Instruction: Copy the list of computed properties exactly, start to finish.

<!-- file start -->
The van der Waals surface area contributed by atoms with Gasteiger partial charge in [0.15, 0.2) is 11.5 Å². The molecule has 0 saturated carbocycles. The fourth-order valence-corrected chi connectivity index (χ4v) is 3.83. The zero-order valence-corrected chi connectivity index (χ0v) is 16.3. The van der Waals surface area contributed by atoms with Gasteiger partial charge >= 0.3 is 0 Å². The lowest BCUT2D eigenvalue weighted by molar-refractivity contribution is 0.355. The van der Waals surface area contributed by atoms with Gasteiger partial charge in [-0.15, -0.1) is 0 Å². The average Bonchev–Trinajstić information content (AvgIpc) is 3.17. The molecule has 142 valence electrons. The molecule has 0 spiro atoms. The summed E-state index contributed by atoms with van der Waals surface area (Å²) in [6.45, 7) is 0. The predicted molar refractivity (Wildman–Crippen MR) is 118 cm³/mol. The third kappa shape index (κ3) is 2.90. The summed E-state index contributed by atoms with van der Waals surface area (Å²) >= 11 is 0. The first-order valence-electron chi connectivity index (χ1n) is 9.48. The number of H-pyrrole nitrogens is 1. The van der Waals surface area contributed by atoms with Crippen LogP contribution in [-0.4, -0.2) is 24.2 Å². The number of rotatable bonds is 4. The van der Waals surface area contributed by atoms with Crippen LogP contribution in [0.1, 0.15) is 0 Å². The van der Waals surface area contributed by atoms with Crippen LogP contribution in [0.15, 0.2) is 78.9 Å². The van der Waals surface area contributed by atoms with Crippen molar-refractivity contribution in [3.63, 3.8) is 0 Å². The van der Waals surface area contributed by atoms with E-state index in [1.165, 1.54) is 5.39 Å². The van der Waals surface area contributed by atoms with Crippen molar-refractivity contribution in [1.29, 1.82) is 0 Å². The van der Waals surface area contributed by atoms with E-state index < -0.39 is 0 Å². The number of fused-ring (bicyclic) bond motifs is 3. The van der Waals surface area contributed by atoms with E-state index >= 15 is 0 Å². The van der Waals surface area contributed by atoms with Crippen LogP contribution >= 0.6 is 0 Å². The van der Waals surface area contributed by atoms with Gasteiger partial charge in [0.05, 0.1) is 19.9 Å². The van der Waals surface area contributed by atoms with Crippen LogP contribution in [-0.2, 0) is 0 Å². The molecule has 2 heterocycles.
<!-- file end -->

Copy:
The van der Waals surface area contributed by atoms with Gasteiger partial charge in [0.15, 0.2) is 11.5 Å². The molecule has 0 saturated carbocycles. The fourth-order valence-corrected chi connectivity index (χ4v) is 3.83. The zero-order valence-corrected chi connectivity index (χ0v) is 16.3. The van der Waals surface area contributed by atoms with Gasteiger partial charge >= 0.3 is 0 Å². The lowest BCUT2D eigenvalue weighted by molar-refractivity contribution is 0.355. The van der Waals surface area contributed by atoms with Gasteiger partial charge in [-0.15, -0.1) is 0 Å². The average Bonchev–Trinajstić information content (AvgIpc) is 3.17. The molecule has 142 valence electrons. The molecule has 0 spiro atoms. The summed E-state index contributed by atoms with van der Waals surface area (Å²) in [6.45, 7) is 0. The predicted molar refractivity (Wildman–Crippen MR) is 118 cm³/mol. The third kappa shape index (κ3) is 2.90. The summed E-state index contributed by atoms with van der Waals surface area (Å²) >= 11 is 0. The first-order valence-electron chi connectivity index (χ1n) is 9.48. The number of H-pyrrole nitrogens is 1. The van der Waals surface area contributed by atoms with Crippen LogP contribution in [-0.4, -0.2) is 24.2 Å². The number of rotatable bonds is 4. The van der Waals surface area contributed by atoms with Crippen LogP contribution in [0.1, 0.15) is 0 Å². The van der Waals surface area contributed by atoms with Crippen LogP contribution in [0.15, 0.2) is 78.9 Å². The van der Waals surface area contributed by atoms with Crippen molar-refractivity contribution in [3.63, 3.8) is 0 Å². The van der Waals surface area contributed by atoms with E-state index in [1.165, 1.54) is 5.39 Å². The van der Waals surface area contributed by atoms with Crippen molar-refractivity contribution in [1.29, 1.82) is 0 Å². The van der Waals surface area contributed by atoms with E-state index < -0.39 is 0 Å². The number of fused-ring (bicyclic) bond motifs is 3. The van der Waals surface area contributed by atoms with E-state index >= 15 is 0 Å². The van der Waals surface area contributed by atoms with Crippen LogP contribution >= 0.6 is 0 Å². The van der Waals surface area contributed by atoms with Gasteiger partial charge in [0.05, 0.1) is 19.9 Å². The van der Waals surface area contributed by atoms with Crippen LogP contribution in [-0.2, 0) is 0 Å². The molecule has 2 heterocycles.